Viridor’s Heathfield landfill site, near Newton Abbot, South Devon, received its very last delivery of waste for safe disposal on 15th January. The site has been operational and providing safe and essential disposal services for Devon’s local authorities and businesses since 1980. Over its 35 year lifetime the site received over 8 million tonnes of waste.

Heathfield has been a key site in the portfolio of Viridor’s waste treatment facilities and provided a cornerstone for the growth of the company, enabling it to become one of the leading recycling, renewable energy and resource management companies in the UK.

Ian Morrish, Director of Landfill Energy for Viridor commented: “Over the last 30 years the team at Heathfield have worked tirelessly to responsibly manage waste from the South West. The site was an important pioneer in the production of reliable renewable energy from landfill gas.

“Today marks the end of an important chapter in Viridor and for the site, and it’s fantastic to welcome members of the team past and present. However, this is not the end of the story as we will work over the coming years to continue to manage the power generation and to restore the site to blend in with the surrounding Devon countryside.

We thank our employees, customers and partners for their contributions at Heathfield over the past 35 years”.

Landfills are in sharp decline across the UK, as recycling and energy recovery technology provides more sustainable and resource efficient options for the waste materials we produce. Viridor is currently accelerating its landfill wind-down and aftercare programme, reducing its operational landfill portfolio from 18 to three strategically located sites nationwide over the next few years. Now the site has closed, Viridor will actively manage the site aftercare, ensuring that the landfill gas from the decomposing waste is harnessed in a series a gas engines and continues to generate vital renewable power.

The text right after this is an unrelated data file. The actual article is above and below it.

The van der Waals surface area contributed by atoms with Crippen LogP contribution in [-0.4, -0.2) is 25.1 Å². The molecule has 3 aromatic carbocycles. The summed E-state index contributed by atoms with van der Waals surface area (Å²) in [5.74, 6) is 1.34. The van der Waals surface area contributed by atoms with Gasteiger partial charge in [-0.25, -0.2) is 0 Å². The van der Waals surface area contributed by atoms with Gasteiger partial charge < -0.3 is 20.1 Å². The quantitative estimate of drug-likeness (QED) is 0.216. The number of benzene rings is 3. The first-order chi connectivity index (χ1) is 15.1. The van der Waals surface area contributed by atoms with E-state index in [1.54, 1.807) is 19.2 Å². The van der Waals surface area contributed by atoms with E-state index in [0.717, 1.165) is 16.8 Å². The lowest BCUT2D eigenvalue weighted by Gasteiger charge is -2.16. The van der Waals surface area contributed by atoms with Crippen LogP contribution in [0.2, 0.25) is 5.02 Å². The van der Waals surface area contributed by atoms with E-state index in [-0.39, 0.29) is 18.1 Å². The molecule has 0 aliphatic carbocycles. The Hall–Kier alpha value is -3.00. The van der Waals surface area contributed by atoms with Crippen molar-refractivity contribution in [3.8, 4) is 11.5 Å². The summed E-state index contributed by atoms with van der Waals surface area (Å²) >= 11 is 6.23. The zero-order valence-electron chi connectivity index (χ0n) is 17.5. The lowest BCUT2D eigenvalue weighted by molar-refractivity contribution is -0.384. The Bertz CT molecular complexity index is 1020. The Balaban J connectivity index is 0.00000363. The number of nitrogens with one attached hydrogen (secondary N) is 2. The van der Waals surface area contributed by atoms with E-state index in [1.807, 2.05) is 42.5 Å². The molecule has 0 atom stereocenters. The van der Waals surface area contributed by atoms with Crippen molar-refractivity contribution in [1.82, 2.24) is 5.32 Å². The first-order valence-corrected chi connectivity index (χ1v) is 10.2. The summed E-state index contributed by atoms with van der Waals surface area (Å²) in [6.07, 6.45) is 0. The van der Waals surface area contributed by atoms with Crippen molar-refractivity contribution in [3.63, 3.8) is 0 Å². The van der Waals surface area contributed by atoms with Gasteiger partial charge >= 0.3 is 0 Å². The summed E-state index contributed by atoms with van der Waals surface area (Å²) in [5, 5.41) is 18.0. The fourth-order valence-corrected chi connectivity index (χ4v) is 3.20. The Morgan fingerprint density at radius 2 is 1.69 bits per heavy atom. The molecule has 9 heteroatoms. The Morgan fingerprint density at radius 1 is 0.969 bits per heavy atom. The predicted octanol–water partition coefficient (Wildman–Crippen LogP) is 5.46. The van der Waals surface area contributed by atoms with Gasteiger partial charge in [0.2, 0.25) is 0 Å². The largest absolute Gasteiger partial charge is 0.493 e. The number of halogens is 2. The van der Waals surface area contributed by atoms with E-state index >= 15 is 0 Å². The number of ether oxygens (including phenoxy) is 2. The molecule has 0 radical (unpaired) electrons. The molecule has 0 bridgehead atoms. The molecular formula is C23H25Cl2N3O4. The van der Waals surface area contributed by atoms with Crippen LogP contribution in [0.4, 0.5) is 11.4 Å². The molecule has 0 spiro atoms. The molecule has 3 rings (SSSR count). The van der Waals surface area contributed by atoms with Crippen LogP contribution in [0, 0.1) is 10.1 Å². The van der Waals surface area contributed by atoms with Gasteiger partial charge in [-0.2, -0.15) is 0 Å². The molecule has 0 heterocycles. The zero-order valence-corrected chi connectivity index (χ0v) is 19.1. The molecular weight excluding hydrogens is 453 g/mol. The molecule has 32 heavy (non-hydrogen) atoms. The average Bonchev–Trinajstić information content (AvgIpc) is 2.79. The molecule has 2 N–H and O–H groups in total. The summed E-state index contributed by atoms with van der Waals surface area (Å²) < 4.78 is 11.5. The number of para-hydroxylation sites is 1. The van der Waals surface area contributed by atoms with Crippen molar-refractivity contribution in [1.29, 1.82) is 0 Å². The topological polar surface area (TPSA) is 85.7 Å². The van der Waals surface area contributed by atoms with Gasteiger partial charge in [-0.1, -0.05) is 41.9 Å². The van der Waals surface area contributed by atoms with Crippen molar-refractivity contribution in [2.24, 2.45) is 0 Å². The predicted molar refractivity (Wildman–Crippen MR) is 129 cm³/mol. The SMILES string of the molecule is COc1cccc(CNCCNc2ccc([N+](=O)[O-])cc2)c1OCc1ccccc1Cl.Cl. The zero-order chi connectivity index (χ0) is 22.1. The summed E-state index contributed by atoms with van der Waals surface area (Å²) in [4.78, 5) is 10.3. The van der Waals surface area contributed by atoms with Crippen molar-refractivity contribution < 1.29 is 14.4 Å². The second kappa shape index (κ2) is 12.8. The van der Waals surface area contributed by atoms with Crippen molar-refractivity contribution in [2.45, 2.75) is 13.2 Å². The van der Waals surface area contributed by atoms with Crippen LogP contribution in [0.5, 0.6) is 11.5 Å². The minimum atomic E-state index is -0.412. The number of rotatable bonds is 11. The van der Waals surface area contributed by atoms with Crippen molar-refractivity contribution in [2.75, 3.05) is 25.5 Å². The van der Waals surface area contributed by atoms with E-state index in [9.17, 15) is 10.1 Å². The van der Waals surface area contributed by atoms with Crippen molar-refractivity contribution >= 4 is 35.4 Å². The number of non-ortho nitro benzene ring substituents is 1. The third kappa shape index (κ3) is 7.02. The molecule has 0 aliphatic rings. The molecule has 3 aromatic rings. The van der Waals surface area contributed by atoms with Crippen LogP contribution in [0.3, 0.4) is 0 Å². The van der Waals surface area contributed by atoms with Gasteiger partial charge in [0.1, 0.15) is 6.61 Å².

The rest of the site will be capped and restored to a variety of land uses including woodland and heathland, creating valuable local habitats for wildlife.  Viridor has worked with the Devon Wildlife Trust to ensure maximum biodiversity value. This site aftercare will continue for many years to come. The residual (non-recyclable) waste that once went to Heathfield now gets sent to the nearby Exeter Energy Recovery Facility, a facility delivered in partnership between Devon County Council and Viridor. The ERF treats 60,000 tonnes of non-recyclable waste a year and has a power generating capacity of 3.5 Megawatts, enough electricity to power 5,000 homes.

To mark the occasion, Viridor invited a number of people who were involved in operating the site from its conception. Arthur Price, the original site manager, said: “It is a real milestone to see the site receive its last delivery, having developed and provided a reliable source of waste treatment for many years. Viridor has grown rapidly since my days with the company, and it is fantastic that the team, including my son Matt, today are now able to focus on restoring the site to allow nature to return and develop new habitats.”

Viridor has worked hard to ensure community benefit over the lifetime of the Heathfield site. It has worked closely with the local community via its community liaison group and has provided support for the local community during this time via direct sponsorship and partnerships, and via over £5 million being provided for local projects via the Landfill Communities Fund.

This money, a reclaimed proportion of landfill tax, is distributed via Viridor Credits, an independent, not-for-profit organisation.  Viridor Credits has funded 321 projects in the Heathfield Area since 2002, delivering funding of £5m for a wide range of community, heritage and biodiversity projects large and small in the local area. Most recently, the Viridor Credits Board awarded £200,000 to the regeneration of Victoria Park in Buckfastleigh.